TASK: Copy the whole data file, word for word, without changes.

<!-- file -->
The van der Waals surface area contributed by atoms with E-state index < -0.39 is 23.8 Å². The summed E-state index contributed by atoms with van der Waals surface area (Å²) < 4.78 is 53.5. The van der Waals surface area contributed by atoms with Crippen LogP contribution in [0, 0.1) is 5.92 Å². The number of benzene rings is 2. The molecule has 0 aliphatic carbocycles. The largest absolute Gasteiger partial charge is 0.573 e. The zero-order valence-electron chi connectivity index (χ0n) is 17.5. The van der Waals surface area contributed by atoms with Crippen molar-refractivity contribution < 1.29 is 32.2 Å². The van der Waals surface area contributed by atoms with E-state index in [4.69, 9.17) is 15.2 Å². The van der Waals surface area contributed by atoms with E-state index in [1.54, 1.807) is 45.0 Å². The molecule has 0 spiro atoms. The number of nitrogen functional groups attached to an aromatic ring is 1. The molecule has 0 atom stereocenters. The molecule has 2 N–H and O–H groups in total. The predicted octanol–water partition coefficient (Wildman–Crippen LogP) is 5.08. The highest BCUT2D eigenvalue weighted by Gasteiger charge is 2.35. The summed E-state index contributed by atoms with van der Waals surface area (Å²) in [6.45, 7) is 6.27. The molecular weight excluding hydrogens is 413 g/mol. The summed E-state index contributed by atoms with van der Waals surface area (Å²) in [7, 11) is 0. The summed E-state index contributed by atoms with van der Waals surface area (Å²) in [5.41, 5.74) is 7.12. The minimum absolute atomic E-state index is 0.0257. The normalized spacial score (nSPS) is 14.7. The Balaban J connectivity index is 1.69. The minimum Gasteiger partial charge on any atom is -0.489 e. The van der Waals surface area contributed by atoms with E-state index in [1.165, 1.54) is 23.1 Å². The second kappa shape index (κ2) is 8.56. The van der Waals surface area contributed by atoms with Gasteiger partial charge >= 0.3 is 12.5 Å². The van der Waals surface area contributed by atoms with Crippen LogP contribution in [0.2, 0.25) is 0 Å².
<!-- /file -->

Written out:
The van der Waals surface area contributed by atoms with E-state index < -0.39 is 23.8 Å². The summed E-state index contributed by atoms with van der Waals surface area (Å²) < 4.78 is 53.5. The van der Waals surface area contributed by atoms with Crippen LogP contribution in [0, 0.1) is 5.92 Å². The number of benzene rings is 2. The molecule has 0 aliphatic carbocycles. The largest absolute Gasteiger partial charge is 0.573 e. The zero-order valence-electron chi connectivity index (χ0n) is 17.5. The van der Waals surface area contributed by atoms with Crippen molar-refractivity contribution < 1.29 is 32.2 Å². The van der Waals surface area contributed by atoms with E-state index in [4.69, 9.17) is 15.2 Å². The van der Waals surface area contributed by atoms with E-state index in [1.54, 1.807) is 45.0 Å². The molecule has 0 spiro atoms. The number of nitrogen functional groups attached to an aromatic ring is 1. The molecule has 0 atom stereocenters. The molecule has 2 N–H and O–H groups in total. The predicted octanol–water partition coefficient (Wildman–Crippen LogP) is 5.08. The highest BCUT2D eigenvalue weighted by Gasteiger charge is 2.35. The summed E-state index contributed by atoms with van der Waals surface area (Å²) in [6.45, 7) is 6.27. The molecular weight excluding hydrogens is 413 g/mol. The summed E-state index contributed by atoms with van der Waals surface area (Å²) in [7, 11) is 0. The summed E-state index contributed by atoms with van der Waals surface area (Å²) in [5.41, 5.74) is 7.12. The minimum absolute atomic E-state index is 0.0257. The normalized spacial score (nSPS) is 14.7. The Balaban J connectivity index is 1.69. The minimum Gasteiger partial charge on any atom is -0.489 e. The van der Waals surface area contributed by atoms with E-state index in [1.165, 1.54) is 23.1 Å². The second kappa shape index (κ2) is 8.56. The van der Waals surface area contributed by atoms with Gasteiger partial charge >= 0.3 is 12.5 Å². The van der Waals surface area contributed by atoms with Crippen LogP contribution in [0.2, 0.25) is 0 Å².